AARP Lead Lobbyist On Medicare Advantage Competitive Bidding: “We Think The Proposals Actually Will Improve Access And Quality,” Not Cut Benefits. The Boston Globe reported that, “[t]he $120 billion cut to Medicare Advantage is part of spending reductions in Medicare totaling $460 billion to $540 billion over 10 years that have been proposed by Democrats. The cuts would fall on the government reimbursement rates for a broad variety of providers such as hospitals and home health agencies, which could probably absorb them without affecting the services elderly Americans receive, many specialists said in interviews. Though some industry groups complain the spending reductions are too severe, adjustments could be made if problems arose because they would be phased in gradually. Most are aimed at making the programs more efficient. ‘We think the proposals actually will improve access and quality,’ John Rother, a leading lobbyist for the AARP, the large lobbying organization for senior citizens, said in an e-mail.” [Boston Globe, 9/24/09]

GOP Opposition To Medicare Advantage Competitive Bidding Is Interesting: “Republicans Have Mounted A Ferocious Defense Of The Market’s Right To Continue Burning Through Taxpayer Dollars.” The Washington Post’s Ezra Klein commented on Republican anger at the prospect of competitive bidding to lower overpayments to Medicare Advantage programs: “[i]t is also an interesting moment of insight into the conservative philosophy on these matters. The problem with government programs, we’re often told, is that they are expensive and wasteful, and the private market could do better. But faced with an instance where the government program proved relatively lean and efficient, and the private market expensive and wasteful, Republicans have mounted a ferocious defense of the market’s right to continue burning through taxpayer dollars.” [Washington Post – Ezra Klein, 9/24/09]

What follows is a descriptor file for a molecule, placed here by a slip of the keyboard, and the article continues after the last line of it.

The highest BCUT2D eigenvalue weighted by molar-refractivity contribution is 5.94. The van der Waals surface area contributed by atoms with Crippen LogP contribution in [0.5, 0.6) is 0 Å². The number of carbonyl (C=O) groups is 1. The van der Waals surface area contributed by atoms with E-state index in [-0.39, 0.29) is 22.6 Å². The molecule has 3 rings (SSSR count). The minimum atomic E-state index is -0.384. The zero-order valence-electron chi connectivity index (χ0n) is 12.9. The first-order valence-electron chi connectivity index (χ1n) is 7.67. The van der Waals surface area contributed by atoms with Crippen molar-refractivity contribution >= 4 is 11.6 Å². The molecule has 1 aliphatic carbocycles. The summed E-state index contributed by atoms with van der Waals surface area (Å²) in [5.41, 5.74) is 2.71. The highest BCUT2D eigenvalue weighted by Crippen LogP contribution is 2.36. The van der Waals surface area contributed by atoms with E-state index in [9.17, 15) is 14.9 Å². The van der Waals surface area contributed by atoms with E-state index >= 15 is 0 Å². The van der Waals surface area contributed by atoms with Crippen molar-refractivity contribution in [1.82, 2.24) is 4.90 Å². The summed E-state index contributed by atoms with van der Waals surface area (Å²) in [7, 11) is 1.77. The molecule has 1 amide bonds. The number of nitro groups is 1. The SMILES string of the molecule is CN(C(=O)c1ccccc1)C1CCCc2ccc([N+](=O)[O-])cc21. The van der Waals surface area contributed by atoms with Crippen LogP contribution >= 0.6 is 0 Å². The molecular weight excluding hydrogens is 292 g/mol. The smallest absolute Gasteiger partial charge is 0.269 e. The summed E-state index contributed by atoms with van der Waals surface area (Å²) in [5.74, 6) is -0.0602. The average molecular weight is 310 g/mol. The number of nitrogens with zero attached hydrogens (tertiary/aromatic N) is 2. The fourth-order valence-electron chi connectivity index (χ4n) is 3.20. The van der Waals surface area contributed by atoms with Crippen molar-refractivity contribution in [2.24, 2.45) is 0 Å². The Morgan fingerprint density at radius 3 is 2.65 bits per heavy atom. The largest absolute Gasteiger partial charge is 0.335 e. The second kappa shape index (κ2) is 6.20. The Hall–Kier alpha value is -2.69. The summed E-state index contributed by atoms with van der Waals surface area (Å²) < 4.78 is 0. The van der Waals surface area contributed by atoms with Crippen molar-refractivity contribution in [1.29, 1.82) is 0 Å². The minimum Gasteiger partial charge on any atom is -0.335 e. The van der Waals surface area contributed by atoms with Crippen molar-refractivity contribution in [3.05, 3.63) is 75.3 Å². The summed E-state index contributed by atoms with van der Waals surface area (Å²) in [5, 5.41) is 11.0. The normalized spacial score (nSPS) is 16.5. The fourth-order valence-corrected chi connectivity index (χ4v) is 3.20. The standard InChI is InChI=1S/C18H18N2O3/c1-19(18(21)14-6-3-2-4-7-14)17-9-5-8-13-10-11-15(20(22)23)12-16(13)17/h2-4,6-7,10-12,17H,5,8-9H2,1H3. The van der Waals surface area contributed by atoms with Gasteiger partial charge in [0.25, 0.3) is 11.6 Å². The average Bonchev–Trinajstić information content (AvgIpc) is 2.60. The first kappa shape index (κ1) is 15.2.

AARP: Baucus Proposal Ensures Medicare Patients Receive “The Highest Quality Of Care,” Medicare Advantage Subsidy Cut Would Save “Taxpayers Billions In Waste.” AARP released its comments on the Senate Finance Committee Health Reform Legislation, noting that “AARP is pleased that the bill focuses on keeping people healthy by eliminating out-of-pocket spending for important screenings and preventive services in Medicare, and by covering annual wellness visits for Medicare beneficiaries and their doctors to focus on prevention. Under the legislation, doctors would be rewarded for providing quality care instead of for the number of tests ordered—a critical step in ensuring patients receive the highest quality care. The bill also includes incentives to improve quality of care by providing bonuses to Medicare Advantage plans while reducing subsidies to MA plans, saving taxpayers billions in waste.” [AARP Press Release, 9/16/09]